I’ve had people come and go in my life. Some of these friendships were fierce and strong. They were relationships that I thought would never, ever fade. I thought I would always be close to these people. I would always feel I could spill my deepest thoughts with them. We would never grow apart. But as most friendships do in our lives, they softened and eventually drifted apart. To me, they are like fireworks in the tapestry of my time here. They light up my sky, hot and powerful and bright, wowing both of us before they finally start fading away. But they always leave a lasting impression, good or bad, and that’s something I can always count on. Even now, I’ve got some amazing fireworks lighting up my sky. I hope some of them last a very, very long time.

Like these fierce friendships, my writing is fierce and bright. It has lit up my sky at certain points in my life, and at some points, it has fizzled out completely. The last time I stopped writing, it lasted five consecutive years. So it’s interesting to me that just over five years later of pursuing writing once again, I’m burned out, like one of those fireworks.

The thing is, back when I quit for five years, I was happy. I was discovering other things about myself, just like I do when I make a new friend. Those five years were quick and fierce, and then gave way to a new round of fireworks. Writing came back into my life, but I feel like the current spark — that burst of energy and heat — has faded.

I’ve been cleaning for the past few weeks. I’ve systematically gone through every room in my small town home, pulling out boxes and bins, looking in drawers and cupboards, sifting through piles of what now seems like junk. I’m donating an entire carload of this “junk” to charity. The true junk I’m tossing into the trash. Other stuff I’ve been selling on my neighborhood FB page. It seems there is no end to this cleaning, but I know I’ll eventually reach a point where this particular firework burns out, as well. My house will finally be dejunked, clean, and organized the way I like it.

All of this cleaning seems to be allowing me an opening to clean out my writing life, as well. The fireworks of my writing may feel like they have faded for now, but I have a feeling they’ll light up once again when some time has passed and I’ve had a chance to reevaluate what I really want out of all of this.

But I have no idea how long it will be. Weeks. Months. Years. I don’t know. I will continue to market what I do have out there, but that is all I can do at the moment.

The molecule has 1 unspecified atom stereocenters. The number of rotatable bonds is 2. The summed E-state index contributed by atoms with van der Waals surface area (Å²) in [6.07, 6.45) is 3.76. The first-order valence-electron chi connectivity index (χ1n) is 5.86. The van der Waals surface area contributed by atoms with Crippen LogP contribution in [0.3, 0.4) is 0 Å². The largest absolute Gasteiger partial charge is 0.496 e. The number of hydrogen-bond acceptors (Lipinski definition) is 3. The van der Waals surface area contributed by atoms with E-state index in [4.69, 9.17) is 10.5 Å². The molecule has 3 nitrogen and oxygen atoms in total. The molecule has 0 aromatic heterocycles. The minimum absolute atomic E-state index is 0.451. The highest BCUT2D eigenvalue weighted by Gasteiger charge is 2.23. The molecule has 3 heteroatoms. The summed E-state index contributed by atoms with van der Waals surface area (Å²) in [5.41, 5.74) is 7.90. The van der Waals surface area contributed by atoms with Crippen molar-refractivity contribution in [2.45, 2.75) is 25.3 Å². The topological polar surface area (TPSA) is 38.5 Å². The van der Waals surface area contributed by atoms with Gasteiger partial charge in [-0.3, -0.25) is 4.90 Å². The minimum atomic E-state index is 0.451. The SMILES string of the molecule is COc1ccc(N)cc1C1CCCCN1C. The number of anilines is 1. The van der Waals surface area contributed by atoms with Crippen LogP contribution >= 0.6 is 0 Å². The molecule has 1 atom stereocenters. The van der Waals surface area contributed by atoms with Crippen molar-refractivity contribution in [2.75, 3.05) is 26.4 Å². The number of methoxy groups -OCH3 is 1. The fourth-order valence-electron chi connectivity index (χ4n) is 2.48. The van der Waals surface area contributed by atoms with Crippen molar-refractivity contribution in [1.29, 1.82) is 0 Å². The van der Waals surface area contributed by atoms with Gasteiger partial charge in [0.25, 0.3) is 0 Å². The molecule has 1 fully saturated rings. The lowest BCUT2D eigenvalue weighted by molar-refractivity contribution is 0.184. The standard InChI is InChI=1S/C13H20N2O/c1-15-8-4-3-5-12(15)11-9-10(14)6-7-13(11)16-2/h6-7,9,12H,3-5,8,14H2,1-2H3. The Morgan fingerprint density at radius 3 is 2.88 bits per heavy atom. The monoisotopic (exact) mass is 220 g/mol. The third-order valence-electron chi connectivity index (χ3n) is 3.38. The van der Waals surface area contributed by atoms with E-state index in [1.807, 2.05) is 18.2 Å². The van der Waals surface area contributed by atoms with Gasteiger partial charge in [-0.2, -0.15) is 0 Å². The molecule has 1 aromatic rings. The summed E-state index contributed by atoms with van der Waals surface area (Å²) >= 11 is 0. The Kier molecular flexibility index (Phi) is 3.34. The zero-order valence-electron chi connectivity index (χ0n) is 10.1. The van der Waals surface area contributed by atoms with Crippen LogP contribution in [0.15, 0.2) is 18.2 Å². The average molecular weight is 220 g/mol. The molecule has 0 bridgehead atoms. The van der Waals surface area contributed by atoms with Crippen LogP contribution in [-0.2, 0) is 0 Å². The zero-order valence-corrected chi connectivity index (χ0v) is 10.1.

Like a fierce friendship in my past, I feel like my writing has faded for now, but has left an undying impression. Friendships can sometimes be revived, and I figure my writing can, as well. One day I’ll find it again, a tightly wrapped package labeled CAUTION: DANGEROUS EXPLOSIVE. HANDLE CAREFULLY.

Here’s to careful handling. The most important things in our lives deserve it.

Posted by Michelle D. Argyle


J. B. Chicoine

Wow, Michelle–it’s ironic that I’m kind of going through the same thing right now. It’s actually rather freeing to admit that things have changed. If and when you/we get back to it, it will be genuine, not compulsory and forced. That feels really good!

Michelle D. Argyle

Bridget, I don’t think I realized you were going through something like this too! Here’s to hoping we both get back on track! I miss the “I HAVE TO WRITE” feeling. I mean, it’s kind of nice, actually, because I’m getting other stuff done in my life, but at the same time, I just feel this gaping hole.

J. B. Chicoine

There is kind of a high that comes along with that “have to write” feeling, but right now, I’m glad not to have that distraction hanging over me. I love being able to concentrate on other important things that I find more grounding than the whims of characters and developing plot lines! Come winter, when I’m more inclined to need a distraction to get through the cold and dark, perhaps I will open my door to a few new imaginary friends, but for now, while I am, like you say, “getting other stuff done in my life,” it’s good to have an “I’m busy, go away!” sign hanging on my door!